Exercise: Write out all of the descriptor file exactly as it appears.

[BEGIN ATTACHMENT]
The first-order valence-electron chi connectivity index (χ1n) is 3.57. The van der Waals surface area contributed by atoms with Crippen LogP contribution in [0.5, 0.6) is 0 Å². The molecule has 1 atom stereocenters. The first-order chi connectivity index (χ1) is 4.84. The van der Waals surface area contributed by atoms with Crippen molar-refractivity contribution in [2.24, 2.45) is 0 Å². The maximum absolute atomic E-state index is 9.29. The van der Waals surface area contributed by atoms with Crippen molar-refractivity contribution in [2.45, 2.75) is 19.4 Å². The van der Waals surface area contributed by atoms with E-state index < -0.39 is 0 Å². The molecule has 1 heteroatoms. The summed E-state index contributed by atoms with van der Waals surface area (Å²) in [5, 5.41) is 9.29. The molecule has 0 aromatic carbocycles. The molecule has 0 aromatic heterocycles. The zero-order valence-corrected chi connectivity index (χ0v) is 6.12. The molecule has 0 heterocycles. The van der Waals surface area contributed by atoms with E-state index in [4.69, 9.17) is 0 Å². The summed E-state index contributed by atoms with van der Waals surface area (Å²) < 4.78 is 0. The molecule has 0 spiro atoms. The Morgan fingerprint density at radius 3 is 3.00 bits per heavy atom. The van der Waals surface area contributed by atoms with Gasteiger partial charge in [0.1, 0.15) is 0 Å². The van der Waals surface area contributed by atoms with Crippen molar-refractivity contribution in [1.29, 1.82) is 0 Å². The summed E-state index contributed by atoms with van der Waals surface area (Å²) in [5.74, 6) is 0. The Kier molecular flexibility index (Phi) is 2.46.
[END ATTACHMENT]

The first-order valence-electron chi connectivity index (χ1n) is 3.57. The van der Waals surface area contributed by atoms with Crippen LogP contribution in [0.5, 0.6) is 0 Å². The molecule has 1 atom stereocenters. The first-order chi connectivity index (χ1) is 4.84. The van der Waals surface area contributed by atoms with Crippen molar-refractivity contribution in [2.24, 2.45) is 0 Å². The maximum absolute atomic E-state index is 9.29. The van der Waals surface area contributed by atoms with Crippen molar-refractivity contribution in [2.45, 2.75) is 19.4 Å². The van der Waals surface area contributed by atoms with E-state index < -0.39 is 0 Å². The molecule has 1 heteroatoms. The summed E-state index contributed by atoms with van der Waals surface area (Å²) in [5, 5.41) is 9.29. The molecule has 0 aromatic carbocycles. The molecule has 0 aromatic heterocycles. The zero-order valence-corrected chi connectivity index (χ0v) is 6.12. The molecule has 0 heterocycles. The van der Waals surface area contributed by atoms with E-state index in [4.69, 9.17) is 0 Å². The summed E-state index contributed by atoms with van der Waals surface area (Å²) < 4.78 is 0. The molecule has 0 spiro atoms. The Morgan fingerprint density at radius 3 is 3.00 bits per heavy atom. The van der Waals surface area contributed by atoms with Gasteiger partial charge in [0.1, 0.15) is 0 Å². The van der Waals surface area contributed by atoms with Crippen molar-refractivity contribution in [1.29, 1.82) is 0 Å². The summed E-state index contributed by atoms with van der Waals surface area (Å²) in [5.74, 6) is 0. The Kier molecular flexibility index (Phi) is 2.46.